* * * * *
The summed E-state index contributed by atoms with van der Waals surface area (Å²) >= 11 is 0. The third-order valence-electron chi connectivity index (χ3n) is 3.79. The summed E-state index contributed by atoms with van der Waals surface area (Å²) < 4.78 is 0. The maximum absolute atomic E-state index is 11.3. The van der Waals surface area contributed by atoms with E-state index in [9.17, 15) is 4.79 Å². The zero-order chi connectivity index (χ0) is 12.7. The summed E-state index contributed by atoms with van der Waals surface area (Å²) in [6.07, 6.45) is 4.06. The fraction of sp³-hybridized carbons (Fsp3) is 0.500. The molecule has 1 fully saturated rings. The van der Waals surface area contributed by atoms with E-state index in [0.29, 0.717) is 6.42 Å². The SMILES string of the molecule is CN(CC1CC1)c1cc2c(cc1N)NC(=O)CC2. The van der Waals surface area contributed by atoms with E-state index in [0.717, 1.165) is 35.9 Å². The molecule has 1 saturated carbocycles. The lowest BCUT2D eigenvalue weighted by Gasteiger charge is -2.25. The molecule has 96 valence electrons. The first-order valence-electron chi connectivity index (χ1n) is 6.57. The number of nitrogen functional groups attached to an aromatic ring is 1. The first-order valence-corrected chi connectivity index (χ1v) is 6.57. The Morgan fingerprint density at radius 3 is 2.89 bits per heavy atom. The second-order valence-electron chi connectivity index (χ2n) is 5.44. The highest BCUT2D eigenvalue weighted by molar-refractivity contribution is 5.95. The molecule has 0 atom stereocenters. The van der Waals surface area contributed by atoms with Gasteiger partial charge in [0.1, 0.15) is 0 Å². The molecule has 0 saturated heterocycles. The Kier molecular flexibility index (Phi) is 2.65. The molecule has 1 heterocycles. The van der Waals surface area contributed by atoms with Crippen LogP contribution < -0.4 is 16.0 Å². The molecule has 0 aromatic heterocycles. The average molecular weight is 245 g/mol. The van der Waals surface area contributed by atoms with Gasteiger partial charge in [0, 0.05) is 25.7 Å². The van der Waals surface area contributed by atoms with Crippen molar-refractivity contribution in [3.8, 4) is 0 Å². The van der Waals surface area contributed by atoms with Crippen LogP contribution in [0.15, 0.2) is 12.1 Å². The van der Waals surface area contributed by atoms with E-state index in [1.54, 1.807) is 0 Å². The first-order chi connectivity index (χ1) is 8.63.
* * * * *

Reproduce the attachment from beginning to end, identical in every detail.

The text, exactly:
The summed E-state index contributed by atoms with van der Waals surface area (Å²) >= 11 is 0. The third-order valence-electron chi connectivity index (χ3n) is 3.79. The summed E-state index contributed by atoms with van der Waals surface area (Å²) < 4.78 is 0. The maximum absolute atomic E-state index is 11.3. The van der Waals surface area contributed by atoms with E-state index in [9.17, 15) is 4.79 Å². The zero-order chi connectivity index (χ0) is 12.7. The summed E-state index contributed by atoms with van der Waals surface area (Å²) in [6.07, 6.45) is 4.06. The fraction of sp³-hybridized carbons (Fsp3) is 0.500. The molecule has 1 fully saturated rings. The van der Waals surface area contributed by atoms with E-state index in [0.29, 0.717) is 6.42 Å². The SMILES string of the molecule is CN(CC1CC1)c1cc2c(cc1N)NC(=O)CC2. The van der Waals surface area contributed by atoms with E-state index in [0.717, 1.165) is 35.9 Å². The molecule has 1 saturated carbocycles. The lowest BCUT2D eigenvalue weighted by Gasteiger charge is -2.25. The molecule has 96 valence electrons. The first-order valence-electron chi connectivity index (χ1n) is 6.57. The number of nitrogen functional groups attached to an aromatic ring is 1. The first-order valence-corrected chi connectivity index (χ1v) is 6.57. The Morgan fingerprint density at radius 3 is 2.89 bits per heavy atom. The second-order valence-electron chi connectivity index (χ2n) is 5.44. The highest BCUT2D eigenvalue weighted by molar-refractivity contribution is 5.95. The molecule has 0 atom stereocenters. The van der Waals surface area contributed by atoms with Gasteiger partial charge in [0.1, 0.15) is 0 Å². The molecule has 0 saturated heterocycles. The Kier molecular flexibility index (Phi) is 2.65. The molecule has 1 heterocycles. The van der Waals surface area contributed by atoms with Crippen LogP contribution < -0.4 is 16.0 Å². The molecule has 0 aromatic heterocycles. The average molecular weight is 245 g/mol. The van der Waals surface area contributed by atoms with Gasteiger partial charge in [0, 0.05) is 25.7 Å². The van der Waals surface area contributed by atoms with Crippen molar-refractivity contribution in [3.8, 4) is 0 Å². The van der Waals surface area contributed by atoms with Crippen LogP contribution in [0.15, 0.2) is 12.1 Å². The van der Waals surface area contributed by atoms with E-state index in [1.54, 1.807) is 0 Å². The first-order chi connectivity index (χ1) is 8.63.